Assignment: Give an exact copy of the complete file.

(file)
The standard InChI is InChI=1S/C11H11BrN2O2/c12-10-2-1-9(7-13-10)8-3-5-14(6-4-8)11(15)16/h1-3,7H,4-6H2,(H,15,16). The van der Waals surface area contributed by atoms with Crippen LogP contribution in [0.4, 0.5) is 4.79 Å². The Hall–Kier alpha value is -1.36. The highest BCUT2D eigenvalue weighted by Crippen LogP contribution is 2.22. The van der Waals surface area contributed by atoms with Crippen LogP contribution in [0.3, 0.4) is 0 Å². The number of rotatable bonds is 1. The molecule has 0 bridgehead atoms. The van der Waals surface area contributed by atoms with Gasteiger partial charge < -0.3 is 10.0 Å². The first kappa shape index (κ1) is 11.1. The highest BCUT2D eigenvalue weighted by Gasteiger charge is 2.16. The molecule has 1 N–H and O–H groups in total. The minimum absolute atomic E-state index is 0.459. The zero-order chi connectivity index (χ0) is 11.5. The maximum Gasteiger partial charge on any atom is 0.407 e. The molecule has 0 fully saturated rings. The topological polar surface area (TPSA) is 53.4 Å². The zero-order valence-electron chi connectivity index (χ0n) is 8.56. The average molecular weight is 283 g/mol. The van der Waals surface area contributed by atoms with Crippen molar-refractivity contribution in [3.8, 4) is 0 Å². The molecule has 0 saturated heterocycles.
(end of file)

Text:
The standard InChI is InChI=1S/C11H11BrN2O2/c12-10-2-1-9(7-13-10)8-3-5-14(6-4-8)11(15)16/h1-3,7H,4-6H2,(H,15,16). The van der Waals surface area contributed by atoms with Crippen LogP contribution in [0.4, 0.5) is 4.79 Å². The Hall–Kier alpha value is -1.36. The highest BCUT2D eigenvalue weighted by Crippen LogP contribution is 2.22. The van der Waals surface area contributed by atoms with Crippen LogP contribution in [0.3, 0.4) is 0 Å². The number of rotatable bonds is 1. The molecule has 0 bridgehead atoms. The van der Waals surface area contributed by atoms with Gasteiger partial charge < -0.3 is 10.0 Å². The first kappa shape index (κ1) is 11.1. The highest BCUT2D eigenvalue weighted by Gasteiger charge is 2.16. The molecule has 1 N–H and O–H groups in total. The minimum absolute atomic E-state index is 0.459. The zero-order chi connectivity index (χ0) is 11.5. The maximum Gasteiger partial charge on any atom is 0.407 e. The molecule has 0 fully saturated rings. The topological polar surface area (TPSA) is 53.4 Å². The zero-order valence-electron chi connectivity index (χ0n) is 8.56. The average molecular weight is 283 g/mol. The van der Waals surface area contributed by atoms with Crippen molar-refractivity contribution in [3.8, 4) is 0 Å². The molecule has 0 saturated heterocycles.